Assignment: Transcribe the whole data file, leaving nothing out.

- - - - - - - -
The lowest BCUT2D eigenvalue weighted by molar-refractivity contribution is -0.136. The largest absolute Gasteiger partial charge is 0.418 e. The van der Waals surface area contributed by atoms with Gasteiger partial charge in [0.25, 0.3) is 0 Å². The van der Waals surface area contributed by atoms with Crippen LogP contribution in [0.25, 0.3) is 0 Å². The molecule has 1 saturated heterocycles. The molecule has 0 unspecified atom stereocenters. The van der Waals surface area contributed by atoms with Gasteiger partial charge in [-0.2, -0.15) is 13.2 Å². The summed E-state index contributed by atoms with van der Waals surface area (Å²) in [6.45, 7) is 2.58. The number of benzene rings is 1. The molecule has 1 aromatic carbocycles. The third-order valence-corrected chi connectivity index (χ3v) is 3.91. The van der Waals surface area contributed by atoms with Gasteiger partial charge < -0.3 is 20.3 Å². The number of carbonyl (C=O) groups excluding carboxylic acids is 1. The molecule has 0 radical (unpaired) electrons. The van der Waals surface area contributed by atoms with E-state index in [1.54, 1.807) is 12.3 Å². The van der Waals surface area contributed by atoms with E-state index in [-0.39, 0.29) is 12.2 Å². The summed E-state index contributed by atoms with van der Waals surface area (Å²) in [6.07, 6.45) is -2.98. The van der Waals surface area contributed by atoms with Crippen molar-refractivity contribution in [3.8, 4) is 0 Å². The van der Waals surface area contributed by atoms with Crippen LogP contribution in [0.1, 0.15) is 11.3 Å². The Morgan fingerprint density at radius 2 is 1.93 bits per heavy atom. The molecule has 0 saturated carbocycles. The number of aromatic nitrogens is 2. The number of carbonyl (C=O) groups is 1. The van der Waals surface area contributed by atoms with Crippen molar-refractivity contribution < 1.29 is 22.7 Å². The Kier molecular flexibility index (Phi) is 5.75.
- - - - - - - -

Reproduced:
The lowest BCUT2D eigenvalue weighted by molar-refractivity contribution is -0.136. The largest absolute Gasteiger partial charge is 0.418 e. The van der Waals surface area contributed by atoms with Gasteiger partial charge in [0.25, 0.3) is 0 Å². The van der Waals surface area contributed by atoms with Crippen LogP contribution in [0.25, 0.3) is 0 Å². The molecule has 1 saturated heterocycles. The molecule has 0 unspecified atom stereocenters. The van der Waals surface area contributed by atoms with Gasteiger partial charge in [-0.2, -0.15) is 13.2 Å². The summed E-state index contributed by atoms with van der Waals surface area (Å²) in [6.45, 7) is 2.58. The number of benzene rings is 1. The molecule has 1 aromatic carbocycles. The third-order valence-corrected chi connectivity index (χ3v) is 3.91. The van der Waals surface area contributed by atoms with Gasteiger partial charge < -0.3 is 20.3 Å². The number of carbonyl (C=O) groups excluding carboxylic acids is 1. The molecule has 0 radical (unpaired) electrons. The van der Waals surface area contributed by atoms with E-state index in [1.54, 1.807) is 12.3 Å². The van der Waals surface area contributed by atoms with E-state index in [-0.39, 0.29) is 12.2 Å². The summed E-state index contributed by atoms with van der Waals surface area (Å²) in [6.07, 6.45) is -2.98. The van der Waals surface area contributed by atoms with Crippen molar-refractivity contribution in [3.8, 4) is 0 Å². The van der Waals surface area contributed by atoms with Crippen LogP contribution in [0.1, 0.15) is 11.3 Å². The Morgan fingerprint density at radius 2 is 1.93 bits per heavy atom. The molecule has 0 saturated carbocycles. The number of aromatic nitrogens is 2. The number of carbonyl (C=O) groups is 1. The van der Waals surface area contributed by atoms with Crippen molar-refractivity contribution < 1.29 is 22.7 Å². The Kier molecular flexibility index (Phi) is 5.75.